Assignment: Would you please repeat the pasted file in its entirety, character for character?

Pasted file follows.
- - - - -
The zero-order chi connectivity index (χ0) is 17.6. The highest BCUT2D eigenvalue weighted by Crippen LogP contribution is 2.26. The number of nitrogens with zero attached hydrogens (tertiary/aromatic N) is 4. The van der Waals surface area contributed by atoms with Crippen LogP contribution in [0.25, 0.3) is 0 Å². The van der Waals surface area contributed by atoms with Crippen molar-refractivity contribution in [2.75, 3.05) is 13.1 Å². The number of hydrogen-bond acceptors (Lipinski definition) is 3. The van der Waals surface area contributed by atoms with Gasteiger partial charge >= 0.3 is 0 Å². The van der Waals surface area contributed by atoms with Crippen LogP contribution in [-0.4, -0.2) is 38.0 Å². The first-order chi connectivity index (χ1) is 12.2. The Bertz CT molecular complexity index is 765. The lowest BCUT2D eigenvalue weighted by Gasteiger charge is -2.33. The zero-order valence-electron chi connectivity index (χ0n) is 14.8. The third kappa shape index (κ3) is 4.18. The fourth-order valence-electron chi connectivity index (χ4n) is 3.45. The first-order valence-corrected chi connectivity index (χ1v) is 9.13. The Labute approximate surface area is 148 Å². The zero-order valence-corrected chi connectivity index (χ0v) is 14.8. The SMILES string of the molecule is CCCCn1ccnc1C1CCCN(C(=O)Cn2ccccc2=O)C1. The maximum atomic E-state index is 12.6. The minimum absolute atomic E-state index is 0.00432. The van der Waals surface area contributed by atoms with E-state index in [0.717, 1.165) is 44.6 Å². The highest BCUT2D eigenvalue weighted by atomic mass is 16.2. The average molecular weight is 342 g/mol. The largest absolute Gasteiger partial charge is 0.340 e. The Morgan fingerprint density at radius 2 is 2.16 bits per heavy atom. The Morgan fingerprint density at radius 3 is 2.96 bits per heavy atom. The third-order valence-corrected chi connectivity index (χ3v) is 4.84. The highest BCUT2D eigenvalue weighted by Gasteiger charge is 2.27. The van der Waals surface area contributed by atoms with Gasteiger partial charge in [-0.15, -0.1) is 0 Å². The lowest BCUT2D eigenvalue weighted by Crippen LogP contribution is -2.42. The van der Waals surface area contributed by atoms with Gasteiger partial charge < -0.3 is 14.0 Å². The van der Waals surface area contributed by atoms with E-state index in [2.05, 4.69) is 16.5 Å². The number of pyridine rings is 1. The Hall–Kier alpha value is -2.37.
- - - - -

The zero-order chi connectivity index (χ0) is 17.6. The highest BCUT2D eigenvalue weighted by Crippen LogP contribution is 2.26. The number of nitrogens with zero attached hydrogens (tertiary/aromatic N) is 4. The van der Waals surface area contributed by atoms with Crippen LogP contribution in [0.25, 0.3) is 0 Å². The van der Waals surface area contributed by atoms with Crippen molar-refractivity contribution in [2.75, 3.05) is 13.1 Å². The number of hydrogen-bond acceptors (Lipinski definition) is 3. The van der Waals surface area contributed by atoms with Gasteiger partial charge >= 0.3 is 0 Å². The van der Waals surface area contributed by atoms with Crippen LogP contribution in [-0.4, -0.2) is 38.0 Å². The first-order chi connectivity index (χ1) is 12.2. The Bertz CT molecular complexity index is 765. The lowest BCUT2D eigenvalue weighted by Gasteiger charge is -2.33. The zero-order valence-electron chi connectivity index (χ0n) is 14.8. The third kappa shape index (κ3) is 4.18. The fourth-order valence-electron chi connectivity index (χ4n) is 3.45. The first-order valence-corrected chi connectivity index (χ1v) is 9.13. The Labute approximate surface area is 148 Å². The zero-order valence-corrected chi connectivity index (χ0v) is 14.8. The SMILES string of the molecule is CCCCn1ccnc1C1CCCN(C(=O)Cn2ccccc2=O)C1. The maximum atomic E-state index is 12.6. The minimum absolute atomic E-state index is 0.00432. The van der Waals surface area contributed by atoms with E-state index in [0.717, 1.165) is 44.6 Å². The highest BCUT2D eigenvalue weighted by atomic mass is 16.2. The average molecular weight is 342 g/mol. The largest absolute Gasteiger partial charge is 0.340 e. The Morgan fingerprint density at radius 2 is 2.16 bits per heavy atom. The Morgan fingerprint density at radius 3 is 2.96 bits per heavy atom. The third-order valence-corrected chi connectivity index (χ3v) is 4.84. The highest BCUT2D eigenvalue weighted by Gasteiger charge is 2.27. The van der Waals surface area contributed by atoms with Gasteiger partial charge in [-0.15, -0.1) is 0 Å². The lowest BCUT2D eigenvalue weighted by Crippen LogP contribution is -2.42. The van der Waals surface area contributed by atoms with Gasteiger partial charge < -0.3 is 14.0 Å². The van der Waals surface area contributed by atoms with E-state index in [2.05, 4.69) is 16.5 Å². The number of pyridine rings is 1. The Hall–Kier alpha value is -2.37.